October 17, 2014 / 12:38 PM / 4 years ago

Canada inflation hits target but how much is temporary?

OTTAWA (Reuters) - Canadian inflation settled exactly at the Bank of Canada’s target of 2.0 percent in September, with the core rate staying at 2.1 percent, according to Statistics Canada data released on Friday.

Canadian one dollar coins, also known as loonies, are displayed in Montreal, September 19, 2007. REUTERS/Christinne Muschi

Bank of Canada Governor Stephen Poloz has said some recent price increases were temporary and so should be ignored, suggesting a lower underlying rate, but for now inflation is at the midpoint of the target range of 1 to 3 percent.

“Mr. Poloz has been pretty consistent about brushing aside the recent upswing in inflation, and I don’t think this will change his tune too much,” said BMO Capital Markets chief economist Doug Porter.

“But I do think it is notable that core inflation is sticking above two percent.”

Month on month, consumer prices rose 0.1 percent in September and core prices, which strip out volatile items such as natural gas, increased 0.2 percent.

The annual and monthly rates for total and core inflation came in exactly as forecast in a Reuters survey of analysts.

Shelter costs were 2.7 percent higher in the year to September, with natural gas 16.2 percent more expensive.

Food prices were also 2.7 percent higher, led by an 11.5 percent jump in meat. Costlier meat is an example Poloz cites as being due to temporary factors rather than to a tightening of the economy, and therefore monetary policy should not adjust to it.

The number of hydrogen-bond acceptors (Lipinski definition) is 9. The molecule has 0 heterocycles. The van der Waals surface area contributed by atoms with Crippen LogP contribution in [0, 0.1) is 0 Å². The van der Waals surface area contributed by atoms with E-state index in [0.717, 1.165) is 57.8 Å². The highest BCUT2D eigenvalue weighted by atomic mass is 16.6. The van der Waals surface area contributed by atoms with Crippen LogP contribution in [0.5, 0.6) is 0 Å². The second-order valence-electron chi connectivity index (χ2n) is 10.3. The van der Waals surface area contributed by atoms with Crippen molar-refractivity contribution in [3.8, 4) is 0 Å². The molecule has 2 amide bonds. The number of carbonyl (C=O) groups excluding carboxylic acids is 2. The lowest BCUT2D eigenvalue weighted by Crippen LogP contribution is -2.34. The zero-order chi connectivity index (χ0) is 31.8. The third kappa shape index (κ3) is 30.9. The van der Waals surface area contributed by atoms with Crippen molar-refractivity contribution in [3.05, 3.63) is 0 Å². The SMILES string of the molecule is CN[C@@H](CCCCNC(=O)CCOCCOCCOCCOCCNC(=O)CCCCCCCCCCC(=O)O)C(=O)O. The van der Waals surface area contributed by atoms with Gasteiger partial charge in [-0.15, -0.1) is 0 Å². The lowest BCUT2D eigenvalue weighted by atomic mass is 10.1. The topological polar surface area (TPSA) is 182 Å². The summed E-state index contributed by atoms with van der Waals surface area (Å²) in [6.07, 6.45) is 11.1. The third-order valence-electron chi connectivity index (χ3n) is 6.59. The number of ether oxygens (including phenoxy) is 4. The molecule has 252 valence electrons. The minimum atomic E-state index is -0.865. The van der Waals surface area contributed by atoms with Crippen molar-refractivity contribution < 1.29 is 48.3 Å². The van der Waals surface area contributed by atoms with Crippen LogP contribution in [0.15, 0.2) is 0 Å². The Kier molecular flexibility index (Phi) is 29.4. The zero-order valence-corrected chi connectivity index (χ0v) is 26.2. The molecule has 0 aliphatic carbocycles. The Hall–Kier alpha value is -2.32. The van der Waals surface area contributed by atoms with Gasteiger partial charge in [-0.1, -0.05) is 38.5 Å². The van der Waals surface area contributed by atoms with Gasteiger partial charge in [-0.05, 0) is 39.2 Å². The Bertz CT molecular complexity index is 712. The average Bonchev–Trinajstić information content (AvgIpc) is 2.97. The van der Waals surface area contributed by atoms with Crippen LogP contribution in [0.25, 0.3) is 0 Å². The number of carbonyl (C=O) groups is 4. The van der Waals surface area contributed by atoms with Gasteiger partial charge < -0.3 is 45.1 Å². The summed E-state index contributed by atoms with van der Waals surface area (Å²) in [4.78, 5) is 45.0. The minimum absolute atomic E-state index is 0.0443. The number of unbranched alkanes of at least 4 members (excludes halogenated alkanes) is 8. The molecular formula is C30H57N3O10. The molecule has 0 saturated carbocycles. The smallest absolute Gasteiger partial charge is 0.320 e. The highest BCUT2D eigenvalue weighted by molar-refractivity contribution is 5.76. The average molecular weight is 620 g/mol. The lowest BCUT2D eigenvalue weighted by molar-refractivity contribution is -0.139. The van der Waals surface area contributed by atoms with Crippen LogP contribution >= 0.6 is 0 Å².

In its July Monetary Policy Report, the Bank of Canada predicted core inflation of only 1.7 percent for the third quarter and 1.8 percent for the fourth. It saw total inflation of 2.0 percent for the third and 2.2 percent for the fourth. The next MPR comes out on Wednesday.

BMO’s Porter said meat prices alone were responsible for boosting core inflation by 0.3 percentage point; without it core inflation would be at 1.8 percent.

Chicago lean hog futures LHc1 hit an all-time high this summer because of losses to Porcine epidemic diarrhea virus (PEDv). They have since eased as U.S. farmers rapidly rebuilt herds but they remain historically high.

The disease has reached No. 3 pork exporter Canada, where a plant worker shortage and government caps have constrained pig and pork supplies.

Beef prices have been boosted by a drought in Texas. World beef markets will remain tight through 2014 due to reduced supply from key export markets, Rabobank said this month.

Economists had been looking for indications that Poloz might abandon the officially neutral stance either in his Oct. 22 rate statement or on Dec. 3 but the unsettled markets have brought new uncertainty to the outlook.

Poloz said last week he did not expect to give forward guidance as to when interest rates would rise, even if a rate hike became imminent, because “the market will know.”

Additional reporting by Leah Schnurr, Euan Rocha and Andrea Hopkins in Toronto and Rod Nickel in Winnipeg; Editing by Chizu Nomiyama, Lisa Von Ahn and James Dalgleish

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